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#151 darkstar965

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Posted 20 October 2013 - 09:00 PM

I think "poor man's Biltmore" is a perfect descriptor of Chateau Elan.  I have never been to either, but reports from trusted friends confirm that your experience is more of the rule than the exception.  Too bad.

 

Yay that you still love H&F - I miss it a lot.  I don't know what is on their menu now, but they do tend to be pork-heavy.  However, I have had many vegetable preparations there that were truly remarkable.

 

They did still have at least 3 or 4 vegetable dishes. We ordered something not on the now-outdated menu they have online which I think were called pole beans with some kind of...can't remember...spicy red sauce or seasoning.  Pretty good though I'd probably go in a different vegetable direction were I there again next week.

 

Also, had a drink with a client at an upscale restaurant called Bistro Nico. Huge bar area some interesting drinks and beers. Can't speak to the food but my client (whose food compass I don't know well) likes the place.



#152 astrid

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Posted 02 December 2013 - 01:27 PM

We had a wonderful meal at Abattoir.  This is a fairly new restaurant from the same folks behind Bacchanlia.  We went there because the menu looked quite exciting and on Joe's high praise for its sister restaurant.  It certainly delivered on its promise. It's currently in the running for top-10 meal of the year and 2013 was a tremendous food year for us that included Rose's Luxury, 2 trips to Roberto's 4, Sushi Taro's Omakase, and an awesome trip to Montreal.

 

The restaurant itself is a beautiful spare space with lots of room between tables, so the room never got loud even as the tables filled up.  The service was quite good and attentive, though they seem to have minor kinks to still work out amongst their front house staff (very minor things that did not affect our enjoyment at all). 

 

The bread service here is quite good and the desserts are quite delicious.  The highlights were the crab fritter, the 3 items ordered off of their butcher's menu (lamb heart, oxheart empanadas, and a divine lamb sweetbread dish), and fried to order chicharrones that came out crackling and light as air.  



#153 bettyjoan

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Posted 04 December 2013 - 09:39 AM

We had a wonderful meal at Abattoir.  This is a fairly new restaurant from the same folks behind Bacchanlia.  We went there because the menu looked quite exciting and on Joe's high praise for its sister restaurant.  It certainly delivered on its promise. It's currently in the running for top-10 meal of the year and 2013 was a tremendous food year for us that included Rose's Luxury, 2 trips to Roberto's 4, Sushi Taro's Omakase, and an awesome trip to Montreal.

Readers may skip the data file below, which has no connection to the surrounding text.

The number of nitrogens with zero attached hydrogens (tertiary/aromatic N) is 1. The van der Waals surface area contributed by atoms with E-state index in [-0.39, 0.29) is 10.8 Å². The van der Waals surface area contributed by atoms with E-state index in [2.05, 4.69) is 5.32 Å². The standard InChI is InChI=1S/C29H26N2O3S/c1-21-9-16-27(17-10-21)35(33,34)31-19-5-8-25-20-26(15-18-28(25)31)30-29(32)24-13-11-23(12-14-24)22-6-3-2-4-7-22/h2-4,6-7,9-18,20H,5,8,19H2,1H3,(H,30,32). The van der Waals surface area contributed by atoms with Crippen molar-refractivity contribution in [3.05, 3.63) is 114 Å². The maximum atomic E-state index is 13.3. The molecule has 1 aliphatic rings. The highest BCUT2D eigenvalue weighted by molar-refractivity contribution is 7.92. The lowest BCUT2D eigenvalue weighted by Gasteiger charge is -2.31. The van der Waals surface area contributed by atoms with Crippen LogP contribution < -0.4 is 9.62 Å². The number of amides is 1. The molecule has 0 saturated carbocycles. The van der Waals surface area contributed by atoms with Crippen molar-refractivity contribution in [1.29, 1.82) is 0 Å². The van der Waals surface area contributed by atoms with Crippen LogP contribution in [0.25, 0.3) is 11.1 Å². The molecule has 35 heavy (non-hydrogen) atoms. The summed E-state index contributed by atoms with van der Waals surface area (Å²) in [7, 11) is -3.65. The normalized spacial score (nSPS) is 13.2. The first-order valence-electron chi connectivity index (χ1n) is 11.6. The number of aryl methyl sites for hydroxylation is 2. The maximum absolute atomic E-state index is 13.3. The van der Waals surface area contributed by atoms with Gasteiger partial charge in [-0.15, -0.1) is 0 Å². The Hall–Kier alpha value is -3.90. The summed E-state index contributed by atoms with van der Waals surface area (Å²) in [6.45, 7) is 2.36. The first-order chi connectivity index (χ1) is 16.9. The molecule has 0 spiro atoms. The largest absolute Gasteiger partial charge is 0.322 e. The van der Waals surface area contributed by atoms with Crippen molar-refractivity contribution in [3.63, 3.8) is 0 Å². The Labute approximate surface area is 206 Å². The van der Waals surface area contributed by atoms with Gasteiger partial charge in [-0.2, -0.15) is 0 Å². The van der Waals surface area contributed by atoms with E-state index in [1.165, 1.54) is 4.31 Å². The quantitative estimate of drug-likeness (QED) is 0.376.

The restaurant itself is a beautiful spare space with lots of room between tables, so the room never got loud even as the tables filled up.  The service was quite good and attentive, though they seem to have minor kinks to still work out amongst their front house staff (very minor things that did not affect our enjoyment at all). 

 

The bread service here is quite good and the desserts are quite delicious.  The highlights were the crab fritter, the 3 items ordered off of their butcher's menu (lamb heart, oxheart empanadas, and a divine lamb sweetbread dish), and fried to order chicharrones that came out crackling and light as air.  

 

Abbatoir has actually been around since 2009, but it has changed chefs multiple times - the current Executive Chef is Hector Santiago, who some may remember from Top Chef Las Vegas.  Chef Santiago previously owned and operated Pura Vida, a wonderful little Latin American spot, and the site of my engagement to my husband.  :D

 

I love Chef Santiago's food, so I'm so glad you enjoyed your experience at Abbatoir - when we went years ago, it was only so-so.


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#154 astrid

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Posted 13 December 2013 - 03:47 PM

:wub:   I keep attributing information about Bacon Brothers (an actually new restaurant in Greenville SC) to Abattoir.  Thanks for correcting me and really appreciate the inside dope on the restaurant! :)



#155 porcupine

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Posted 07 January 2014 - 09:01 AM

With a few hours to kill on a Monday morning, and no place better than Ruby Tuesday's or the hotel restaurant for breakfast anywhere nearby, I was able to get a cab to Thumbs Up Diner in East Point.  Nifty place: nice diner vibe without trying too hard, old-school funk on the sound system, what appeared to be largely working-class clientele chatting with the staff as if they were all old friends.  And the food hit the spot, too.  Lots of choices on the menu.  I told the waitress I was just passing through and not likely to be back in the area ever, and asked what I should get.  "The fried catfish - definitely our most popular item".  So that's what I got.  A nice big perfectly fried fillet, served with a generous bowl of grits, two eggs, and biscuit or toast.  Get the biscuit, it's whole wheat but surprisingly light.   And the coffee was surprisingly good.

 

This is exactly the kind of honest food, no-pretenses place I love to find.